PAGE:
CISA Releases Bug Disclosure Platform for Civilian Agencies

Federal civilian agencies can now use a new vulnerability disclosure policy platform (VDP) that enables security researchers and members of the general public to report bugs they’ve uncovered in agency websites and submit the flaws for analysis.

The shared service is being run by the Cybersecurity and Infrastructure Security Agency (CISA) through its Cybersecurity Quality Services Management Office (Cyber QSMO) marketplace as the final version of the Binding Operational Directive (BOD 20-01), issued in support of the Office of Management and Budget M-20-32, Improving Vulnerability Identification, Management, and Remediation.

“This Directive reflects CISA’s commitment to strengthening cybersecurity and resilience for federal civilian agencies by requiring agencies to establish policies enabling the public to contribute and report vulnerability disclosures,” wrote Eric Goldstein, CISA Executive Assistant Director for Cybersecurity Eric Goldstein, in a blog post announcing the platform. “Recognizing that policies alone are not sufficient, we also announced plans to launch a vulnerability disclosure platform service in the near future. Today, the future arrived.”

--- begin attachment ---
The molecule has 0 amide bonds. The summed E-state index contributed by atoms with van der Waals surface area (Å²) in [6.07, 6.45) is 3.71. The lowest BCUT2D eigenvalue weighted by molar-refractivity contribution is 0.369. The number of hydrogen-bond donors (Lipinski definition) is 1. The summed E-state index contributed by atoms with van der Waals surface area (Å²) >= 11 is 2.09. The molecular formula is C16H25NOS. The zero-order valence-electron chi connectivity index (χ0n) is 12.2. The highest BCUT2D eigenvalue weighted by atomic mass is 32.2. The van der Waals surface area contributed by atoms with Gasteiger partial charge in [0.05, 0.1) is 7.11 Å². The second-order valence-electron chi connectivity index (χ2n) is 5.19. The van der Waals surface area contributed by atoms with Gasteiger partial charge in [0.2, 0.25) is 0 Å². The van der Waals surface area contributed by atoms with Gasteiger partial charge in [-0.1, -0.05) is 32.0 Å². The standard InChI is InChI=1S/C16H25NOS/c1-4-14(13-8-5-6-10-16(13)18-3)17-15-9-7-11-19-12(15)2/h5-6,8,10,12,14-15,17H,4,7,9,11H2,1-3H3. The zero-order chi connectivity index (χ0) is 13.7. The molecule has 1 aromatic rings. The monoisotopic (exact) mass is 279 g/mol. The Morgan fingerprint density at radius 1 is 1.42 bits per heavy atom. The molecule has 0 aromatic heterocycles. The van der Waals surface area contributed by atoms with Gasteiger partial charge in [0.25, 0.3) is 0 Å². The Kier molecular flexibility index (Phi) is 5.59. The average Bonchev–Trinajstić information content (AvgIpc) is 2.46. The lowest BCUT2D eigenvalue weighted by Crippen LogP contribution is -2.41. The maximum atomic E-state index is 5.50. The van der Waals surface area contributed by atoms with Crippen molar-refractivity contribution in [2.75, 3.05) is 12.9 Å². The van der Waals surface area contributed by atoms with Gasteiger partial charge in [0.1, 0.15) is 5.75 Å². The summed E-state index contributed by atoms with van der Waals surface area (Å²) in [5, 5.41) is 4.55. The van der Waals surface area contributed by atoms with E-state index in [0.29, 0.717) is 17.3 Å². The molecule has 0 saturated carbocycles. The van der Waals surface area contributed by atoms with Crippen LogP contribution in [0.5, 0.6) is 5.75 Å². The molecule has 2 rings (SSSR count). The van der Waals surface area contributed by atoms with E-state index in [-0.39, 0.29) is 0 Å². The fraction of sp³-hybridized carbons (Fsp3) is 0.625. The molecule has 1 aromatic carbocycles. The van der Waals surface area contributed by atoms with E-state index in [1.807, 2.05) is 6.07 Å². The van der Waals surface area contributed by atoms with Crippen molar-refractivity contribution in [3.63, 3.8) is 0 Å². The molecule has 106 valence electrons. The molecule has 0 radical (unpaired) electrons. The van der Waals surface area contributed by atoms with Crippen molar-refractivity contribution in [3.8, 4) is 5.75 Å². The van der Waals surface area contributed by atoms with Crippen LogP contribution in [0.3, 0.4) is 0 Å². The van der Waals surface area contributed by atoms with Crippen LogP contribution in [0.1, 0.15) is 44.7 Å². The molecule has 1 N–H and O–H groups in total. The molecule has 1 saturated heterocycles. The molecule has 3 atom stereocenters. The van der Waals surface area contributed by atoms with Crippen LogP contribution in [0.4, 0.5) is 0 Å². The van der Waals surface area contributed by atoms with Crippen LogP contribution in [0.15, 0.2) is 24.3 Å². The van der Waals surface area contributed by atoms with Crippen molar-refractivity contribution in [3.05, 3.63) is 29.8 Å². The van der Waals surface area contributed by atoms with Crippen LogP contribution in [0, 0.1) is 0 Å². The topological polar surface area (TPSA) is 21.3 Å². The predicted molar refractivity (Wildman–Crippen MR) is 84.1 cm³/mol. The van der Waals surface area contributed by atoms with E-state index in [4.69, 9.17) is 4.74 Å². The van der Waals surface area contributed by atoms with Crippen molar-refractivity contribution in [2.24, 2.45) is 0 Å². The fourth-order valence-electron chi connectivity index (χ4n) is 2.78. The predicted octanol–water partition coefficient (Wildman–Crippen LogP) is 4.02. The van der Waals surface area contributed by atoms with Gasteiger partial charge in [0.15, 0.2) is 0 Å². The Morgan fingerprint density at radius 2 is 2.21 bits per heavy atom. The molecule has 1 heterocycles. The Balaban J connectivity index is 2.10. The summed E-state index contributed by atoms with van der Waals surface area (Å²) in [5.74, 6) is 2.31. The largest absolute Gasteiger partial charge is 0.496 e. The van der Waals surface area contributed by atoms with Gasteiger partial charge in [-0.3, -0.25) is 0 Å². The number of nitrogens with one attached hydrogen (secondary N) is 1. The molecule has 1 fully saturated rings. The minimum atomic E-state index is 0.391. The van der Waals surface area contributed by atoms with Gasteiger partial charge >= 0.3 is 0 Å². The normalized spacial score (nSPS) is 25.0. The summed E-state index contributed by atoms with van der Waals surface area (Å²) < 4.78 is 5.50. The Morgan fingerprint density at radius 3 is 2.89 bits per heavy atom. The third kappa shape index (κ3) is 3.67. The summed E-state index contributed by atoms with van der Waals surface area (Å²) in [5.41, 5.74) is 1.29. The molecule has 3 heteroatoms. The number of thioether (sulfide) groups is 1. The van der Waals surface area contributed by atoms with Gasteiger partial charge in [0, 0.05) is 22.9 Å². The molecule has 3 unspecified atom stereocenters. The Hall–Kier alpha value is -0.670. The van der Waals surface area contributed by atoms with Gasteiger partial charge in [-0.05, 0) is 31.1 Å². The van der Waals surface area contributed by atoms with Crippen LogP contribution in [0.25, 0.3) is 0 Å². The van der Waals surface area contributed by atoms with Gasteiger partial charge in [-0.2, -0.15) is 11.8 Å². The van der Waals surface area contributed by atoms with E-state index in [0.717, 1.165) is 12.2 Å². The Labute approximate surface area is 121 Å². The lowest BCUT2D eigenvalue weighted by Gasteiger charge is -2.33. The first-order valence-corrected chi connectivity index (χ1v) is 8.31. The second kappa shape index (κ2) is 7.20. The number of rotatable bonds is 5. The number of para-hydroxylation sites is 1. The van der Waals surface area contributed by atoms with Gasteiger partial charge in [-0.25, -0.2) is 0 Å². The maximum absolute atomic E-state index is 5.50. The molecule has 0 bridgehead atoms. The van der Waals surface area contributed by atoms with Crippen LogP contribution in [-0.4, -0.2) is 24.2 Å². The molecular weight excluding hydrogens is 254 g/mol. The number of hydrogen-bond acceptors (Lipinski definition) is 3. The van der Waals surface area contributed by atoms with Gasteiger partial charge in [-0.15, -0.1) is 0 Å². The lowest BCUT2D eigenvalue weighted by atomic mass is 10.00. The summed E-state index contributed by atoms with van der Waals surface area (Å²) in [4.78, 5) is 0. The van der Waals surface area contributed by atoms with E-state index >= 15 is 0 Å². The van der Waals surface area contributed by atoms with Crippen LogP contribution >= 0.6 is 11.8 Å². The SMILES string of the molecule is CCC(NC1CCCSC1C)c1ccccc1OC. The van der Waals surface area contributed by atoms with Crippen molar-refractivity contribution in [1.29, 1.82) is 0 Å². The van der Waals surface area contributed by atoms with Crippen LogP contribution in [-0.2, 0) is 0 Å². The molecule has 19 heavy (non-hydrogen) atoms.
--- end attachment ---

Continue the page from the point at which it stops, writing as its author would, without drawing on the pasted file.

The crowdsourcing style VDP gives federal agencies an avenue to lighten the load of complying with the binding operational directive, Goldstein said. The Department of Homeland Security, CISA’s parent agency, has signed on to VDP as have the Department of the Interior and the Labor Department.

Service providers BugCrowd and EnDyna are providing the platform, which is expected to save more than $10 million across government agencies by streamlining input from the security research community and providing those reporting bugs with a single website to facilitate submission of vulnerabilities. In addition, agencies can use the platform as a primary point of entry for intaking, triaging, and routing vulnerabilities disclosed by researchers.

Both vendors will conduct an initial assessment of the submitted vulnerability reports which will free up agencies’ time and resources to focus on those reports that have real impact and help federal civilian agencies improve day-to-day operations when managing vulnerabilities in their information systems, Goldstein wrote. In addition, agencies can use the platform as a primary point of entry for intaking, triaging, and routing vulnerabilities disclosed by researchers.

“Our goal is for the platform to act as a centralized vulnerability disclosure mechanism to enhance information sharing between the public and federal agencies,” the CISA executive said. “This approach will improve agencies ability to analyze, address, and communicate disclosed vulnerabilities.”

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